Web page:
According to the bill, borrowers won’t be able to take out more than $25,000 annually in federal loans. They also cannot borrow more than $100,000 in aggregate loans for their program.

“Currently, borrowers on an IDR plan are eligible for complete cancellation of their loan after 20-25 years of payments that can be as low as $0 per month. The REAL Reforms Act would eliminate ED's ability to discharge the loan after this period.”

Quotation mark

Additionally, the REAL Reforms Act eliminates the Grad PLUS loan program. Grad PLUS loan borrowers must pass a standard credit check, unlike Stafford loans.

Limits on the Powers of ED

In addition to making sweeping changes to loan programs, the REAL Reforms Act would also restrict the Department of Education’s ability to make future changes.

Any ED Secretary would not be allowed to issue new regulations — whether through negotiated rulemaking or other means — that would “result in an increase in a subsidy cost resulting from a loan modification.”

Additionally, the department may not issue regulations deemed “economically significant.” The bill defines “economically significant” as any change that will have an annual effect on the economy of $100 million. It also says actions that will adversely affect the economy “in a material way” would be banned.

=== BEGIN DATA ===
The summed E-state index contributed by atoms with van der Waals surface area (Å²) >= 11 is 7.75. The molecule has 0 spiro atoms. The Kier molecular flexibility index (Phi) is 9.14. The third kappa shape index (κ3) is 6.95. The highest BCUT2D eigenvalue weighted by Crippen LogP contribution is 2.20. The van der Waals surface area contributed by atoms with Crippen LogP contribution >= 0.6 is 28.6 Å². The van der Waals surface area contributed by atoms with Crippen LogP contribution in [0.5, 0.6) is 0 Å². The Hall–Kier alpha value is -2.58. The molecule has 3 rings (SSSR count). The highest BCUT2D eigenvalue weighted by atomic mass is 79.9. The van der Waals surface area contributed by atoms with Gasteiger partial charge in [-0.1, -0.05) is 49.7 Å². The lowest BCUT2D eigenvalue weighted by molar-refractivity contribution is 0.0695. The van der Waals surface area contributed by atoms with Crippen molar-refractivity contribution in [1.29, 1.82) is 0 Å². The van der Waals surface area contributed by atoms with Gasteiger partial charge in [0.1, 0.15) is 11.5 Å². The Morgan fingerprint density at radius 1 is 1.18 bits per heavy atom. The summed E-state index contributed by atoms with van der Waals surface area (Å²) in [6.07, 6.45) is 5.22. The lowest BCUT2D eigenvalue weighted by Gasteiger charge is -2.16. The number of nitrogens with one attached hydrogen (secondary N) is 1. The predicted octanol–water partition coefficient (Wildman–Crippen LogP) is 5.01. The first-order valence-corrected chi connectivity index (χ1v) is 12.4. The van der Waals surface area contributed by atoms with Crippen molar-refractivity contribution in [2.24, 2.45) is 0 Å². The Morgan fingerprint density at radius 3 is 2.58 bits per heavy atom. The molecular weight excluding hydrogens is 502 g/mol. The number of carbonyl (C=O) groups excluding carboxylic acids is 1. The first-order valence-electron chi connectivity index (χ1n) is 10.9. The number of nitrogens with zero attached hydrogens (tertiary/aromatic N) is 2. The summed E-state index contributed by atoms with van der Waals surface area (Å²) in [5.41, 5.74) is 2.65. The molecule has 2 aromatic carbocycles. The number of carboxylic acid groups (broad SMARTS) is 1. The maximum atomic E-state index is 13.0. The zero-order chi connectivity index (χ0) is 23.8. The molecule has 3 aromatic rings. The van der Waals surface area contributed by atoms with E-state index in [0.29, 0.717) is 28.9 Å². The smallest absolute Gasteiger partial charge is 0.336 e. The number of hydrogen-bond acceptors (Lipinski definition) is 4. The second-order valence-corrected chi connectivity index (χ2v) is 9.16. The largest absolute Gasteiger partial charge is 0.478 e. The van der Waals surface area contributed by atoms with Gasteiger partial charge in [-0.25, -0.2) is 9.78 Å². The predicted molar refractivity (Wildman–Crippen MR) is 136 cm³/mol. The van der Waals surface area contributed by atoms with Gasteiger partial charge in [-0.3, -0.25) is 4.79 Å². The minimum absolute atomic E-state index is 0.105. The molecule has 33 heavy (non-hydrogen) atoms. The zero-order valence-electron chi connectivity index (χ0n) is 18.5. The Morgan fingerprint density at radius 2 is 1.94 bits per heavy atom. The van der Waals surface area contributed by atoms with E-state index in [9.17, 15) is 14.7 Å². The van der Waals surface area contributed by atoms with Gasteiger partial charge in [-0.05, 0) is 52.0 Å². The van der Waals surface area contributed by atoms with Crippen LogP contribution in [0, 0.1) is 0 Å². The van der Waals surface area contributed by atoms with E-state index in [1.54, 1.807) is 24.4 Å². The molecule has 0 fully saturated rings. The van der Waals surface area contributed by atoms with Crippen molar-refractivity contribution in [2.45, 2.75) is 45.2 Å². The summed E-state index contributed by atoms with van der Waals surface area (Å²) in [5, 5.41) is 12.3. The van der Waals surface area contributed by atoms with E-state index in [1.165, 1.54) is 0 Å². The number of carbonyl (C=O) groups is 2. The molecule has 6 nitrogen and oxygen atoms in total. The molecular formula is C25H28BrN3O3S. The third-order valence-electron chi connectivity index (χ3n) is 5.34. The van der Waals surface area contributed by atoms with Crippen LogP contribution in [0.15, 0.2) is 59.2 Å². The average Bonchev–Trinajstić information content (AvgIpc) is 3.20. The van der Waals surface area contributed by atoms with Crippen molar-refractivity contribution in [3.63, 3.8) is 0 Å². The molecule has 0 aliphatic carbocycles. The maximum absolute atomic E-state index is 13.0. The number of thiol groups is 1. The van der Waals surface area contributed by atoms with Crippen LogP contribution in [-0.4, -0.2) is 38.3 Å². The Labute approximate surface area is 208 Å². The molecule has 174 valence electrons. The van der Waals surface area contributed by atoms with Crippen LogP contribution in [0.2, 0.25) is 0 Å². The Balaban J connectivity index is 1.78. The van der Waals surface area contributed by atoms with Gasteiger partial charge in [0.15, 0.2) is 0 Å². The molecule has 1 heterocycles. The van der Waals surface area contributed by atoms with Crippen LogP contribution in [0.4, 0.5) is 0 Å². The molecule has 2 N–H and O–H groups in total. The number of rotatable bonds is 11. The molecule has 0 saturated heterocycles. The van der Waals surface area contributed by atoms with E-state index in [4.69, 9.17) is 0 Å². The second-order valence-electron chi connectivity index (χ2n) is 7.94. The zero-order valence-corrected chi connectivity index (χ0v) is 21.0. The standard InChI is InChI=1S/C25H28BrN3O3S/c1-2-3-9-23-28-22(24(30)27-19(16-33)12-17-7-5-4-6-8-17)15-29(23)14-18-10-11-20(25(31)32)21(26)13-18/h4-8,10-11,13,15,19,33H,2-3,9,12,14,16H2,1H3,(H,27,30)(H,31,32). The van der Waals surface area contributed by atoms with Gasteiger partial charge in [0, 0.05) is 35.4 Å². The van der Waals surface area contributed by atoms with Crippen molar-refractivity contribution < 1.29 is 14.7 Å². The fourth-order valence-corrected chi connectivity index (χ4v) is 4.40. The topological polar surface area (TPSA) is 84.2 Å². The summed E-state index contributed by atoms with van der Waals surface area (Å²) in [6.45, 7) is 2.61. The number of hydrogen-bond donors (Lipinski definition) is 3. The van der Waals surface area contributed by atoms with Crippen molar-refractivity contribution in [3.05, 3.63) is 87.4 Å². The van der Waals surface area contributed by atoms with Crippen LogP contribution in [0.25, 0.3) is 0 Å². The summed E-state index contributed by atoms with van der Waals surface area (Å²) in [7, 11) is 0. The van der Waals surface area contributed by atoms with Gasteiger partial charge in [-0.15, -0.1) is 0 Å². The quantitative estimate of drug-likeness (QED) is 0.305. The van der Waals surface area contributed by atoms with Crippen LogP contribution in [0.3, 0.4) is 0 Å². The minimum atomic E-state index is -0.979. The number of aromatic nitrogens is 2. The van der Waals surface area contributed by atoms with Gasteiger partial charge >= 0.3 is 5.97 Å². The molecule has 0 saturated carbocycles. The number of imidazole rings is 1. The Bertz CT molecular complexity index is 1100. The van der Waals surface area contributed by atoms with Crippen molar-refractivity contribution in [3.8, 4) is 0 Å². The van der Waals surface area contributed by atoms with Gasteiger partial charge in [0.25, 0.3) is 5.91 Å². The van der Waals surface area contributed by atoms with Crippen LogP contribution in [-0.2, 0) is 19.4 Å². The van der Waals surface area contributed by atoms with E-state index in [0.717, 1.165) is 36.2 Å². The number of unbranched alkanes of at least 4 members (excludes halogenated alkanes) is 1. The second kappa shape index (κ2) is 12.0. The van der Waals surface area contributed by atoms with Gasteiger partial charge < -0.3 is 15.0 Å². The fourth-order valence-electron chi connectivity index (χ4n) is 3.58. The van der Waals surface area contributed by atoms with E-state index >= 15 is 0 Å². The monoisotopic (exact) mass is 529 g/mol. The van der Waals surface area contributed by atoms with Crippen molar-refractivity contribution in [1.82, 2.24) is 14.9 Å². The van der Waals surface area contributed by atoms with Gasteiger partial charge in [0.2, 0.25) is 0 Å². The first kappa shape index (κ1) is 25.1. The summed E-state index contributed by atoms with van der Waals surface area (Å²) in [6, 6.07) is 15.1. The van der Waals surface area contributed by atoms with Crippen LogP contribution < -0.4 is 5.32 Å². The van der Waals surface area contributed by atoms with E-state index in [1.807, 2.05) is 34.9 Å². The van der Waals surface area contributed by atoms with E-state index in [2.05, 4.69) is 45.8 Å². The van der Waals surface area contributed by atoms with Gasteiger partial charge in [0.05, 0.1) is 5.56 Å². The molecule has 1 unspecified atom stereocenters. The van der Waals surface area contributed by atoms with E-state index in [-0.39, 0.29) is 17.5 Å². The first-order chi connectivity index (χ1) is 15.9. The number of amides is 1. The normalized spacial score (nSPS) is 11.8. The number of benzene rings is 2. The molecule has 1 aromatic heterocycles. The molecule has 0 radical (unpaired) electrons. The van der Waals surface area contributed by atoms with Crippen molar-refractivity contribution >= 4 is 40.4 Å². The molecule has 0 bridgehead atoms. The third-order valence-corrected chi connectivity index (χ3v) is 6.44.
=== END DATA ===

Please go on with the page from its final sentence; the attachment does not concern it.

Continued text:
This portion of the proposed act extends to executive actions, too.

Pell Grant Expansion Included

The REAL Reforms Act includes the latest attempt by Congress to expand Pell Grant eligibility to short-term workforce development programs.

Pell Grants help nearly 7 million low- and middle-income students afford college each year. They only apply to traditional college programs, but lawmakers have sought to expand the grant program to job training programs through various means.

The REAL Reforms Act states qualifying programs would need to offer at least 150 clock hours to students for a minimum of eight weeks. The education provided must align with in-demand industry sectors. The programs must also have completion and job placement rates of at least 70%, all while netting graduates' salary increases that are greater or equal to the program's cost.

The Workforce Pell Grant program would begin on July 1, 2023.

This proposal closely mirrors an amendment included in the Innovation and Competition Act. Rep. Andy Levin, a Democrat representing Michigan, added Pell Grant expansion as an amendment in March. The Innovation and Competition Act was reworked into the Creating Helpful Incentives to Produce Semiconductors (CHIPS) and Science Act without Pell Grant expansion.